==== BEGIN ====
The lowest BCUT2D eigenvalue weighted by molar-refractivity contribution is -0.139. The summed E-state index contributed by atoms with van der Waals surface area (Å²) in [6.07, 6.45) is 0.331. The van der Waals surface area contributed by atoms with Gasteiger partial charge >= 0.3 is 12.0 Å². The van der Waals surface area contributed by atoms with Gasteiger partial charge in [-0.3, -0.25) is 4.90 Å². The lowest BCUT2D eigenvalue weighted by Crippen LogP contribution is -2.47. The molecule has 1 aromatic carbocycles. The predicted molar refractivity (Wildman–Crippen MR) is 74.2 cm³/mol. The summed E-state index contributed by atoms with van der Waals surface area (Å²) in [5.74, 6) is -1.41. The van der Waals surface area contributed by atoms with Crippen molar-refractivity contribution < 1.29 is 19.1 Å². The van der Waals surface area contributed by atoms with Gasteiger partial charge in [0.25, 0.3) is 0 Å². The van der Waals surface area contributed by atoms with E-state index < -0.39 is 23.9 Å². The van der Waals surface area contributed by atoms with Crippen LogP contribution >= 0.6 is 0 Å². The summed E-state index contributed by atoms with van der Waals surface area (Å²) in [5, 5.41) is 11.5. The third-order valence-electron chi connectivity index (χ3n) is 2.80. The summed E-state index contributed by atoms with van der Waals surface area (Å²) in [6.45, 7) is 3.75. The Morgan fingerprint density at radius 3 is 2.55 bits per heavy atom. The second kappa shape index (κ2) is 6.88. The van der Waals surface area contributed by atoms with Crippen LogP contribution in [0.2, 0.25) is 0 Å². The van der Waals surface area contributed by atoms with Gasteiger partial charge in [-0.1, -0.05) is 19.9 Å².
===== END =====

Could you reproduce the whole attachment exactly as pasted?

The lowest BCUT2D eigenvalue weighted by molar-refractivity contribution is -0.139. The summed E-state index contributed by atoms with van der Waals surface area (Å²) in [6.07, 6.45) is 0.331. The van der Waals surface area contributed by atoms with Gasteiger partial charge >= 0.3 is 12.0 Å². The van der Waals surface area contributed by atoms with Gasteiger partial charge in [-0.3, -0.25) is 4.90 Å². The lowest BCUT2D eigenvalue weighted by Crippen LogP contribution is -2.47. The molecule has 1 aromatic carbocycles. The predicted molar refractivity (Wildman–Crippen MR) is 74.2 cm³/mol. The summed E-state index contributed by atoms with van der Waals surface area (Å²) in [5.74, 6) is -1.41. The van der Waals surface area contributed by atoms with Crippen molar-refractivity contribution < 1.29 is 19.1 Å². The van der Waals surface area contributed by atoms with Gasteiger partial charge in [0.25, 0.3) is 0 Å². The van der Waals surface area contributed by atoms with E-state index < -0.39 is 23.9 Å². The van der Waals surface area contributed by atoms with Crippen LogP contribution >= 0.6 is 0 Å². The summed E-state index contributed by atoms with van der Waals surface area (Å²) in [5, 5.41) is 11.5. The third-order valence-electron chi connectivity index (χ3n) is 2.80. The summed E-state index contributed by atoms with van der Waals surface area (Å²) in [6.45, 7) is 3.75. The Morgan fingerprint density at radius 3 is 2.55 bits per heavy atom. The second kappa shape index (κ2) is 6.88. The van der Waals surface area contributed by atoms with Crippen LogP contribution in [0.2, 0.25) is 0 Å². The van der Waals surface area contributed by atoms with Gasteiger partial charge in [-0.1, -0.05) is 19.9 Å².